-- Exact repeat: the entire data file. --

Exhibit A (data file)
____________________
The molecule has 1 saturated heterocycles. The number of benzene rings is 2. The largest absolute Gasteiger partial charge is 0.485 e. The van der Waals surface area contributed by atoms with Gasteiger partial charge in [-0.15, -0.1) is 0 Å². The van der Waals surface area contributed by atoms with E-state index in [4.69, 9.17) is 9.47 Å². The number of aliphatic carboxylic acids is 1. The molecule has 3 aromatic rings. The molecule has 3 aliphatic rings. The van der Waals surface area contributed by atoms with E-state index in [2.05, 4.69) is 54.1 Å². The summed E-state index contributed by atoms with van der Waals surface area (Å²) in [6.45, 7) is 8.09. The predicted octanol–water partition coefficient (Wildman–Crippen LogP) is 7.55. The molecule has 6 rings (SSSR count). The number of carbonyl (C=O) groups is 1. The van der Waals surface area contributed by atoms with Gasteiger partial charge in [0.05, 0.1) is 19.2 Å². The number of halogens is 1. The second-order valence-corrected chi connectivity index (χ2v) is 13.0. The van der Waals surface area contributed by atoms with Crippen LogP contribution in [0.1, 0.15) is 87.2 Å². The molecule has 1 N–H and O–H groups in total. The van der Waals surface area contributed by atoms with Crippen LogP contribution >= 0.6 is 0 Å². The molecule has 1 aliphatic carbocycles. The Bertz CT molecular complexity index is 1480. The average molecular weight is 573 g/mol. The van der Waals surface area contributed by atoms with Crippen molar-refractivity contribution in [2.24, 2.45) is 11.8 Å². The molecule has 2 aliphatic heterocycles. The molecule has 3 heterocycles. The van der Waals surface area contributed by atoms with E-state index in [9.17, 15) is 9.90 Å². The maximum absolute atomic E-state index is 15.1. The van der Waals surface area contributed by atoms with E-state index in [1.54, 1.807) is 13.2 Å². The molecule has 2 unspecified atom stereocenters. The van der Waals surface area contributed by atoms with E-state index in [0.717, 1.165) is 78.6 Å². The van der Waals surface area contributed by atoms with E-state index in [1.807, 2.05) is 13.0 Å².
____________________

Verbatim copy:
The molecule has 1 saturated heterocycles. The number of benzene rings is 2. The largest absolute Gasteiger partial charge is 0.485 e. The van der Waals surface area contributed by atoms with Gasteiger partial charge in [-0.15, -0.1) is 0 Å². The van der Waals surface area contributed by atoms with E-state index in [4.69, 9.17) is 9.47 Å². The number of aliphatic carboxylic acids is 1. The molecule has 3 aromatic rings. The molecule has 3 aliphatic rings. The van der Waals surface area contributed by atoms with E-state index in [2.05, 4.69) is 54.1 Å². The summed E-state index contributed by atoms with van der Waals surface area (Å²) in [6.45, 7) is 8.09. The predicted octanol–water partition coefficient (Wildman–Crippen LogP) is 7.55. The molecule has 6 rings (SSSR count). The number of carbonyl (C=O) groups is 1. The van der Waals surface area contributed by atoms with Gasteiger partial charge in [0.05, 0.1) is 19.2 Å². The number of halogens is 1. The second-order valence-corrected chi connectivity index (χ2v) is 13.0. The van der Waals surface area contributed by atoms with Crippen LogP contribution in [0.1, 0.15) is 87.2 Å². The molecule has 1 N–H and O–H groups in total. The van der Waals surface area contributed by atoms with Crippen LogP contribution >= 0.6 is 0 Å². The molecule has 1 aliphatic carbocycles. The Bertz CT molecular complexity index is 1480. The average molecular weight is 573 g/mol. The van der Waals surface area contributed by atoms with Crippen molar-refractivity contribution in [2.24, 2.45) is 11.8 Å². The molecule has 2 aliphatic heterocycles. The molecule has 3 heterocycles. The van der Waals surface area contributed by atoms with E-state index in [9.17, 15) is 9.90 Å². The maximum absolute atomic E-state index is 15.1. The van der Waals surface area contributed by atoms with E-state index in [1.54, 1.807) is 13.2 Å². The molecule has 2 unspecified atom stereocenters. The van der Waals surface area contributed by atoms with E-state index in [0.717, 1.165) is 78.6 Å². The van der Waals surface area contributed by atoms with E-state index in [1.807, 2.05) is 13.0 Å².